We may assume that the referee's report was adopted by the Probate Court and that, as adopted, is consistent with the first three criteria set forth above. We find, however, that the referee's determination that Dameon is entitled to inherit from the wage earner is clearly inconsistent with Ohio law as enunciated by the Ohio Supreme Court. Assuming arguendo that the wage earner was the natural father of Dameon, Ohio law provides that an illegitimate child may inherit from his father only if the father during his lifetime marries the mother, files a formal acknowledgment in Probate Court (with the consent of the mother) that the child is his, or, as already noted, designates the illegitimate child as his heir at law. Ohio Revised Code §§2105.15, 2105.18 (Page). None of these criteria are met in the instant case. However, Ohio law does not allow an illegitimate child to inherit from his father based upon a posthumous determination of paternity by a probate court. The Ohio Supreme Court upheld the constitutionality of the above statutory scheme in White v. Randolph, 391 N.E. 2d 333 (Ohio 1979), appeal dismissed for want of a substantial federal question sub nom. Jackson v. White, 44

Prior to the decision of the Ohio Supreme Court in White, the Ohio appellate courts had split over the constitutionality of the statutory scheme prohibiting an illegitimate child from inheriting from his father unless the father had taken certain specified steps during his lifetime. In re Minor of Martin, 365 N.E. 2d 892 (Ohio App. 1977) (statutory scheme unconstitutional); Moore v. Dague, 345 N.E. 2d 449 (Ohio App. 1975) (statutory scheme constitutional); Green v. Woodard, 318 N.E. 2d 379 (Ohio App. 1974) (statutory scheme unconstitutional). The Ohio Supreme Court based its decision upholding the statutory scheme on the Supreme Court decisions in Trimble v. Gordon, 430 U.S. 762 (1977) and Lalli v. Lalli, 439 U.S. 259 (1978). We note that although a similar Michigan statute requiring either intermarriage or recorded acknowledgement by the father had been declared unconstitutional by the Michigan Supreme Court in Easely v. John Hancock Mutual Life Insurance Company, 271 N.W. 2d 513 (Mich. 1978), the latter decision was, as we observed in a prior opinion, questionable in light of the Lalli decision. John S~ , ~ RA V (Dorn) to Acting Reg. Rep. V (M~), 10/26/81. Here, although summary dispositions by the United States Supreme Court are ordinarily not precedential, the fact that the Supreme Court after Lalli dismissed the appeal of the Ohio Supreme Court decision in White v. Randolph "for want of a substantial federal question" strongly indicates that the Ohio statutory scheme is indeed valid.

Because the Ohio Supreme Court issued its decision in White v. Randolph in 1979, the referee's 1981 determination that Dameon was entitled to share in the wage earner's estate is clearly inconsistent with Ohio law as enunciated by the Ohio Supreme Court. While an Ohio probate court may determine that an individual is the legitimate child of a decedent and therefore entitled to share in the descendant's estate, it may do so only if the decedent had, during his lifetime, taken one of the steps specified by statute; it may not determine heirship based solely on a posthumous finding of paternity. Therefore, the Secretary is not bound by the referee's determination. Since Dameon is not deemed, under Ohio law, to be the wage earner's child for purposes of inheritance, and since Dameon does not meet any of the "purely federal" tests under Section 216(h)(3)(c), —13 he is not entitled to child's insurance benefits.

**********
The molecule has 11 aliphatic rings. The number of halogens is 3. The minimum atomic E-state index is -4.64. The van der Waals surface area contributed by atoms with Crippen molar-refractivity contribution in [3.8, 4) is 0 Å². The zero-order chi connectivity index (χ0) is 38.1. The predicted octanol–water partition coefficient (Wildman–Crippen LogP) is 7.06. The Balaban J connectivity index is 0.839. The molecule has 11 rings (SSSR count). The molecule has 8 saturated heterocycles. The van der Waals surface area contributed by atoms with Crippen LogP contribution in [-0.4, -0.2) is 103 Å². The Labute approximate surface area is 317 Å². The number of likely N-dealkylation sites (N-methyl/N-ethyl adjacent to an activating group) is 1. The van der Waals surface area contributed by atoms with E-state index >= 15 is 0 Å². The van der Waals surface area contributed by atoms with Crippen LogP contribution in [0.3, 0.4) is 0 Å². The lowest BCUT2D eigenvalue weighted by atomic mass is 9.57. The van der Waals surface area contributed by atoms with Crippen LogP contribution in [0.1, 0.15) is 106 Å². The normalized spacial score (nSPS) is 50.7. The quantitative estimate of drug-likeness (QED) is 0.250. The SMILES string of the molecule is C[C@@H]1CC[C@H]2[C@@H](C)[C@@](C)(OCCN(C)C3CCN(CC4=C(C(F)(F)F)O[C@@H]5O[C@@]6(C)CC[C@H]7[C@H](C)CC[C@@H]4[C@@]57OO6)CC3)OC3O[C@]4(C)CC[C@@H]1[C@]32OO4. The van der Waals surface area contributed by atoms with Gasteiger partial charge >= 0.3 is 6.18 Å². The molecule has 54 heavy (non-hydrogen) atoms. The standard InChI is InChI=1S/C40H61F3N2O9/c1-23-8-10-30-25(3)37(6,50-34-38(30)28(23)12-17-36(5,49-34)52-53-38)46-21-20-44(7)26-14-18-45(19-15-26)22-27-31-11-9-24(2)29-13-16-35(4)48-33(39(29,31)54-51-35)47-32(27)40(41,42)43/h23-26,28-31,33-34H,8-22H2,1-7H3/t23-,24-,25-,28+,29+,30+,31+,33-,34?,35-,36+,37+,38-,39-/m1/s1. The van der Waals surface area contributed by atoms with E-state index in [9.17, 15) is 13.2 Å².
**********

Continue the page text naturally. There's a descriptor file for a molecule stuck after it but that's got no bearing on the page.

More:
Finally, we note that in the instant case the wage earner died prior to the birth of the claimant. This office has recently addressed a similar situation in the context of Michigan state statutes requiring acts of legitimation to be performed during the natural father's lifetime. Jeffrey C~ , ~ RA V (Koven) to ARC-Programs V (Washington), 3/4/82. C~ involved a statute (enacted after the decision in Easels) providing that a child born out of wedlock could inherit from his father if (1) the father executed an acknowledgement recorded in the same manner as deeds, (2) the father and mother requested, and obtained, a corrected certificate or birth, or (3) the father and child are shown to have borne a "mutually acknowledged relationship of parent and child." We concluded that, in the absence of Michigan case law to the contrary, the Michigan courts could find a "mutually acknowledged relationship" in the case where the father died before the birth of the child. The pertinent Ohio statutory provisions do not require any acts on the part of the child and do not on their face preclude the father from performing any of the specified legitimating acts prior to the birth of the child. Ohio Revised Code §2105.18 (Page) provides that a child is considered legitimate where the father "before or after the birth" marries the mother, or where the father files a formal acknowledgement with the probate court of the county in which the child resides, the county in which the child was born, or the county in which the father resides. §2105.15 permits an individual to designate another individual as his heir at law, and §2105.14 allows a posthumous child to inherit. Thus, in the absence of Ohio case law to the contrary, 14 we believe that under Ohio law a child conceived out of wedlock and born subsequent to the death of the father may inherit from the father.

Accordingly, we conclude that Dameon S~ , is not entitled to child's benefits on the account of the wage earner, Lamont D. M~. The claims folder is returned herewith.


Footnotes:

[1]